Other platform dependencies arise from basic structural differences in the processors and thus are unavoidable. We won’t go into detail about the differences, because we assume that you won’t be writing a device driver for a particular system without understanding the underlying hardware. Instead, the following is an overview of the capabilities of the architectures that are supported by version 2.4 of the kernel:

IA-32 (x86)

The architecture supports all the functions described in this chapter. Port numbers are of type unsigned short.

IA-64 (Itanium)

All functions are supported; ports are unsigned long (and memory-mapped). String functions are implemented in C.

Alpha

All the functions are supported, and ports are memory-mapped. The implementation of port I/O is different in different Alpha platforms, according to the chipset they use. String functions are implemented in C and defined in arch/alpha/lib/io.c. Ports are unsigned long.

ARM

Ports are memory-mapped, and all functions are supported; string functions are implemented in C. Ports are of type unsigned int.

M68k

Ports are memory-mapped, and only byte functions are supported. No string functions are supported, and the port type is unsigned char *.

MIPS , MIPS64

The MIPS port supports all the functions. String operations are implemented with tight assembly loops, because the processor lacks machine-level string I/O. Ports are memory-mapped; they are unsigned int in 32-bit processors and unsigned long in 64-bit ones.

PowerPC

All the functions are supported; ports have type unsigned char *.

S390

Similar to the M68k, the header for this platform supports only byte-wide port I/O with no string operations. Ports are char pointers and are memory-mapped.

Super-H

Ports are unsigned int (memory-mapped), and all the functions are supported.

SPARC , SPARC64

Once again, I/O space is memory-mapped. Versions of the port functions are defined to work with unsigned long ports.

The curious reader can extract more information from the io.h files, which sometimes define a few architecture-specific functions in addition to those we describe in this chapter. Be warned that some of these files are rather difficult reading, however.

It’s interesting to note that no processor outside the x86 family features a different address space for ports, even though several of the supported families are shipped with ISA and/or PCI slots (and both buses implement different I/O and memory address spaces).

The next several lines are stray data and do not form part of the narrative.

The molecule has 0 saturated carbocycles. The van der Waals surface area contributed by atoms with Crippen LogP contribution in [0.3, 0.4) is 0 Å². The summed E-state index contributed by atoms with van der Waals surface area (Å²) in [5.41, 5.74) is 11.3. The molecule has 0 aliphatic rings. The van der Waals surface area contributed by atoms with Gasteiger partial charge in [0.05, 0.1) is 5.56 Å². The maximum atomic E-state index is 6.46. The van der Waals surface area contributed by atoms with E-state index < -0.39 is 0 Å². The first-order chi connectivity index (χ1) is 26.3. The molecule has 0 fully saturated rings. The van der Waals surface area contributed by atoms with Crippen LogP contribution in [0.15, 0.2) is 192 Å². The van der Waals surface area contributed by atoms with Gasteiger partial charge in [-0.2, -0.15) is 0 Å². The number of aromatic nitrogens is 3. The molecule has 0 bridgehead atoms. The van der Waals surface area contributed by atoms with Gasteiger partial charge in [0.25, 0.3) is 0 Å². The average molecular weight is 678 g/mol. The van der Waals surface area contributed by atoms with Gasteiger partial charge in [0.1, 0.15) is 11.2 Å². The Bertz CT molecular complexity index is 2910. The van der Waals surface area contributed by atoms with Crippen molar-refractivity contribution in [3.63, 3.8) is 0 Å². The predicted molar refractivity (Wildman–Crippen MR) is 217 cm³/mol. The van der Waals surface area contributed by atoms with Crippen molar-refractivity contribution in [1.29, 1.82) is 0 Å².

Moreover, some processors (most notably the early Alphas) lack instructions that move one or two bytes at a time.[34] Therefore, their peripheral chipsets simulate 8-bit and 16-bit I/O accesses by mapping them to special address ranges in the memory address space. Thus, an inb and an inw instruction that act on the same port are implemented by two 32-bit memory reads that operate on different addresses. Fortunately, all of this is hidden from the device driver writer by the internals of the macros described in this section, but we feel it’s an interesting feature to note. If you want to probe further, look for examples in include/asm-alpha/core_lca.h.

How I/O operations are performed on each platform is well described in the programmer’s manual for each platform; those manuals are usually available for download as PDF files on the Web.



[32] Sometimes I/O ports are arranged like memory, and you can (for example) bind two 8-bit writes into a single 16-bit operation. This applies, for instance, to PC video boards, but in general you can’t count on this feature.

[33] Technically, it must have the CAP_SYS_RAWIO capability, but that is the same as running as root on current systems.

[34] Single-byte I/O is not as important as one may imagine, because it is a rare operation. In order to read/write a single byte to any address space, you need to implement a data path connecting the low bits of the register-set data bus to any byte position in the external data bus. These data paths require additional logic gates that get in the way of every data transfer. Dropping byte-wide loads and stores can benefit overall system performance.